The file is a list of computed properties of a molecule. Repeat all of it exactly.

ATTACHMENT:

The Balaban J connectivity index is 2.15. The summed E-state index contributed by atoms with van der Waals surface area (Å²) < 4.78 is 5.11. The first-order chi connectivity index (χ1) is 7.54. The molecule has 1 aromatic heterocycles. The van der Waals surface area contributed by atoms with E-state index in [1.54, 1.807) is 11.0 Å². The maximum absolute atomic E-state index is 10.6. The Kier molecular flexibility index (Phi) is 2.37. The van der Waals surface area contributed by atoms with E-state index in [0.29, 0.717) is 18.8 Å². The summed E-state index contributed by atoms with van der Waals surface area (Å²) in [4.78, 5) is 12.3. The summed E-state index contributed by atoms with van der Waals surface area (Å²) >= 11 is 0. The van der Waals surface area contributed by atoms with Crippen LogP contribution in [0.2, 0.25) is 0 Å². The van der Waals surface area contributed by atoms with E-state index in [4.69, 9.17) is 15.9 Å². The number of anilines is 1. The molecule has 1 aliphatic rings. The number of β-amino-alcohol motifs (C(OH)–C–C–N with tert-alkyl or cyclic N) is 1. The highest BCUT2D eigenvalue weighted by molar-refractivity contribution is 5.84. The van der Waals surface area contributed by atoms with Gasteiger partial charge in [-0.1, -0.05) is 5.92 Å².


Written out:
The Balaban J connectivity index is 2.15. The summed E-state index contributed by atoms with van der Waals surface area (Å²) < 4.78 is 5.11. The first-order chi connectivity index (χ1) is 7.54. The molecule has 1 aromatic heterocycles. The van der Waals surface area contributed by atoms with E-state index in [1.54, 1.807) is 11.0 Å². The maximum absolute atomic E-state index is 10.6. The Kier molecular flexibility index (Phi) is 2.37. The van der Waals surface area contributed by atoms with E-state index in [0.29, 0.717) is 18.8 Å². The summed E-state index contributed by atoms with van der Waals surface area (Å²) in [4.78, 5) is 12.3. The summed E-state index contributed by atoms with van der Waals surface area (Å²) >= 11 is 0. The van der Waals surface area contributed by atoms with Crippen LogP contribution in [0.2, 0.25) is 0 Å². The van der Waals surface area contributed by atoms with E-state index in [4.69, 9.17) is 15.9 Å². The number of anilines is 1. The molecule has 1 aliphatic rings. The number of β-amino-alcohol motifs (C(OH)–C–C–N with tert-alkyl or cyclic N) is 1. The highest BCUT2D eigenvalue weighted by molar-refractivity contribution is 5.84. The van der Waals surface area contributed by atoms with Gasteiger partial charge in [-0.1, -0.05) is 5.92 Å².